The set for the Regula I transporter room used part of the Klingon bridge set from Star Trek: The Motion Picture. (Starlog #60)

Enterprise-D transporter room under construction

The Enterprise-D transporter room under construction

The Galaxy-class transporter room was designed by illustrator Andrew Probert and production designer Herman Zimmerman, who deliberately echoed the layout of the TOS transporter room to appease hardcore fans of the original series. (Star Trek Monthly issue 19, p. 40)

In Star Trek V: The Final Frontier and Star Trek VI: The Undiscovered Country, the transporter room was a redress of the Enterprise-D's transporter room from TNG. (text commentary, Star Trek VI: The Undiscovered Country (Special Edition) DVD)

Similarly, the Intrepid-class transporter room was built on virtually the same space that had been occupied by the equivalent room for TNG's Enterprise; both were on Paramount Stage 9. (The Official Star Trek: Voyager Magazine issue #1, pp. 68-69) The set usually used as the Intrepid-class transporter room was repainted and redressed to represent a Sovereign-class transporter room in Star Trek: Insurrection. (Star Trek: The Next Generation Companion, 3rd ed., p. 341) The Star Trek: Voyager Technical Manual states that the Intrepid-class USS Voyager has only two transporter rooms, as opposed to the three such rooms established in canon. [1]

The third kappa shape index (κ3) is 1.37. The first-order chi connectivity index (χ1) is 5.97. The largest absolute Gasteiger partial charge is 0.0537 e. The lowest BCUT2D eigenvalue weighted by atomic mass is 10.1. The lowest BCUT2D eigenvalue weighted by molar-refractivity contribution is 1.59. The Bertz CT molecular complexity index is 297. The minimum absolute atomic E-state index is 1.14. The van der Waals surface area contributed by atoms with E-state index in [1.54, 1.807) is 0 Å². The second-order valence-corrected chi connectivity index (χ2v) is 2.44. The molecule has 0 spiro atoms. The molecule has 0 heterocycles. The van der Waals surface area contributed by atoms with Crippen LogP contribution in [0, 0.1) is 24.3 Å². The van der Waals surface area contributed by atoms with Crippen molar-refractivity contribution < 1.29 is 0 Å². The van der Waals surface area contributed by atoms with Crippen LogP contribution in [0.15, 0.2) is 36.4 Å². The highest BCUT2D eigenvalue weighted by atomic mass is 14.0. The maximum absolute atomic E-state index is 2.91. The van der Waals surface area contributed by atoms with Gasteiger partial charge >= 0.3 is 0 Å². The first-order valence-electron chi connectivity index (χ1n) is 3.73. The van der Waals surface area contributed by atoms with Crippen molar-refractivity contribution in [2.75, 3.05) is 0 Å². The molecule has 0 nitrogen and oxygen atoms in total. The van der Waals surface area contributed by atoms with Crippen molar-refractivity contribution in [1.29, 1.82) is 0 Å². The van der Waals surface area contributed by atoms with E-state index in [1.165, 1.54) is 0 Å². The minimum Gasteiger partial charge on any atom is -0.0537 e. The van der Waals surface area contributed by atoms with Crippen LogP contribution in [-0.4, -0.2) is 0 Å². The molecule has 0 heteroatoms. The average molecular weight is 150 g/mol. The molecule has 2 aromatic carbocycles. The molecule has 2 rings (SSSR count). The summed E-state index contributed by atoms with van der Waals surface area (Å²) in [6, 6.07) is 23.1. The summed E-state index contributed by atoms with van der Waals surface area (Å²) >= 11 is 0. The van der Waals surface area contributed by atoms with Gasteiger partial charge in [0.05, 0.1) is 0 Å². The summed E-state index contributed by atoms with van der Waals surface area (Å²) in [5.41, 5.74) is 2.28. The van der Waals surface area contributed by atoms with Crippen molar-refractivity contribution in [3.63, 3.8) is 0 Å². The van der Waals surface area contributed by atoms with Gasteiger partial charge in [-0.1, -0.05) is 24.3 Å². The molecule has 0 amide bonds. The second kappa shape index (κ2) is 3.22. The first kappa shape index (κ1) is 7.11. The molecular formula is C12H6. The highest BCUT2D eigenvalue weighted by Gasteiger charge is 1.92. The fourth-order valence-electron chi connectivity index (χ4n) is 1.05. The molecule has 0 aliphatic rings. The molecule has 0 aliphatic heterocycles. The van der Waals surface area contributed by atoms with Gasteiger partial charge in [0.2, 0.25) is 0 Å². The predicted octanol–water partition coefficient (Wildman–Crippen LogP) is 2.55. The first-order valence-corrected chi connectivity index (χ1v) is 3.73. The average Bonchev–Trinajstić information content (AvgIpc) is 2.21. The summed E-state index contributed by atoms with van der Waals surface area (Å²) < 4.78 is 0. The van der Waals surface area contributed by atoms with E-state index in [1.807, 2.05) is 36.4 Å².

The NX-class transporter alcove was situated on Paramount Stage 18. (Star Trek Monthly issue 107, p. 20)

For the alternate reality Enterprise, the transporter room was specifically designed to elicit a sense of exit from the ship. "The transporter room has an airlock feeling, it's physically separated in case something goes wrong," concept artist Ryan Church commented. "It felt functional that way." (Star Trek - The Art of the Film, p. 104) For the film Star Trek, the transporter room set was built on Paramount Stage 15. (Star Trek Magazine issue 145, p. 76) The set was one of several which, after production on the Star Trek film wrapped, were disassembled into segments that were stored away until Star Trek Into Darkness entered production, when the set pieces were polished, rebuilt and tweaked. "In the transporter bay, we changed the effect of the glass pieces that ring that bay," said Production Designer Scott Chambliss. "I wasn't terribly happy with how it looked on film in the original one." (Star Trek Magazine issue 172, p. 68)